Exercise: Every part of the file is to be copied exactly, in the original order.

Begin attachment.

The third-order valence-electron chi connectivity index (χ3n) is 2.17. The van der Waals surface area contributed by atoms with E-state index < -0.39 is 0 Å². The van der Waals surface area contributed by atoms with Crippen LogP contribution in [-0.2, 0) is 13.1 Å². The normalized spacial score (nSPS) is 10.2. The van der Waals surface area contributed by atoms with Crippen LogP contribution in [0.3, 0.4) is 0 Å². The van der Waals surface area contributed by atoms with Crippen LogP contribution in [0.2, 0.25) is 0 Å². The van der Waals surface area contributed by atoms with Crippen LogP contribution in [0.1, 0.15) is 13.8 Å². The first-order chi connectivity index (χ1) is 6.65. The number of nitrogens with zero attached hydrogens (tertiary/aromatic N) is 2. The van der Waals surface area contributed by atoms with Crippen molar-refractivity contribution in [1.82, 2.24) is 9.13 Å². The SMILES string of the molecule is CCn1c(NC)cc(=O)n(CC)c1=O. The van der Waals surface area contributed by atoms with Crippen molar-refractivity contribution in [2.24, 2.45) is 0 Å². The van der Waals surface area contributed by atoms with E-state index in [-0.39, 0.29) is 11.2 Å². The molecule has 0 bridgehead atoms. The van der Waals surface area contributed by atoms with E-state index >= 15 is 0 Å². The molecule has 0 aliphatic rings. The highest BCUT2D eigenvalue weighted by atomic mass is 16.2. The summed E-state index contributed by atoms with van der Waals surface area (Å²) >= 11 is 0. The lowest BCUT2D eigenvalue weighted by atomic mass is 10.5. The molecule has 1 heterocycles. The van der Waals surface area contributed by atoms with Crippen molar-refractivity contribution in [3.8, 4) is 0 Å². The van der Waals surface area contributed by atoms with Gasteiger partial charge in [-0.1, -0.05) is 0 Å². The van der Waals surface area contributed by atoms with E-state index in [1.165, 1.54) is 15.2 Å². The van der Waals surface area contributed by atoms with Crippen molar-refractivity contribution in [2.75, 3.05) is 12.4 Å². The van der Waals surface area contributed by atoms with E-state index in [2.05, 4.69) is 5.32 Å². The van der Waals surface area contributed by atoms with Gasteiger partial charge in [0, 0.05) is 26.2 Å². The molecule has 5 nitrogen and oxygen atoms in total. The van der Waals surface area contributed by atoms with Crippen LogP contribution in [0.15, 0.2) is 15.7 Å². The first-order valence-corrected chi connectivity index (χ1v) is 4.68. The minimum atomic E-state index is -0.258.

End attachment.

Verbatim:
The third-order valence-electron chi connectivity index (χ3n) is 2.17. The van der Waals surface area contributed by atoms with E-state index < -0.39 is 0 Å². The van der Waals surface area contributed by atoms with Crippen LogP contribution in [-0.2, 0) is 13.1 Å². The normalized spacial score (nSPS) is 10.2. The van der Waals surface area contributed by atoms with Crippen LogP contribution in [0.3, 0.4) is 0 Å². The van der Waals surface area contributed by atoms with Crippen LogP contribution in [0.2, 0.25) is 0 Å². The van der Waals surface area contributed by atoms with Crippen LogP contribution in [0.1, 0.15) is 13.8 Å². The first-order chi connectivity index (χ1) is 6.65. The number of nitrogens with zero attached hydrogens (tertiary/aromatic N) is 2. The van der Waals surface area contributed by atoms with Crippen molar-refractivity contribution in [1.82, 2.24) is 9.13 Å². The SMILES string of the molecule is CCn1c(NC)cc(=O)n(CC)c1=O. The van der Waals surface area contributed by atoms with Crippen molar-refractivity contribution in [2.24, 2.45) is 0 Å². The van der Waals surface area contributed by atoms with E-state index in [-0.39, 0.29) is 11.2 Å². The molecule has 0 bridgehead atoms. The van der Waals surface area contributed by atoms with E-state index >= 15 is 0 Å². The molecule has 0 aliphatic rings. The highest BCUT2D eigenvalue weighted by atomic mass is 16.2. The summed E-state index contributed by atoms with van der Waals surface area (Å²) >= 11 is 0. The lowest BCUT2D eigenvalue weighted by atomic mass is 10.5. The molecule has 1 heterocycles. The van der Waals surface area contributed by atoms with Crippen molar-refractivity contribution in [3.8, 4) is 0 Å². The van der Waals surface area contributed by atoms with Gasteiger partial charge in [-0.1, -0.05) is 0 Å². The van der Waals surface area contributed by atoms with E-state index in [1.165, 1.54) is 15.2 Å². The van der Waals surface area contributed by atoms with Crippen molar-refractivity contribution in [2.75, 3.05) is 12.4 Å². The van der Waals surface area contributed by atoms with E-state index in [2.05, 4.69) is 5.32 Å². The van der Waals surface area contributed by atoms with Gasteiger partial charge in [0, 0.05) is 26.2 Å². The molecule has 5 nitrogen and oxygen atoms in total. The van der Waals surface area contributed by atoms with Crippen LogP contribution in [0.15, 0.2) is 15.7 Å². The first-order valence-corrected chi connectivity index (χ1v) is 4.68. The minimum atomic E-state index is -0.258.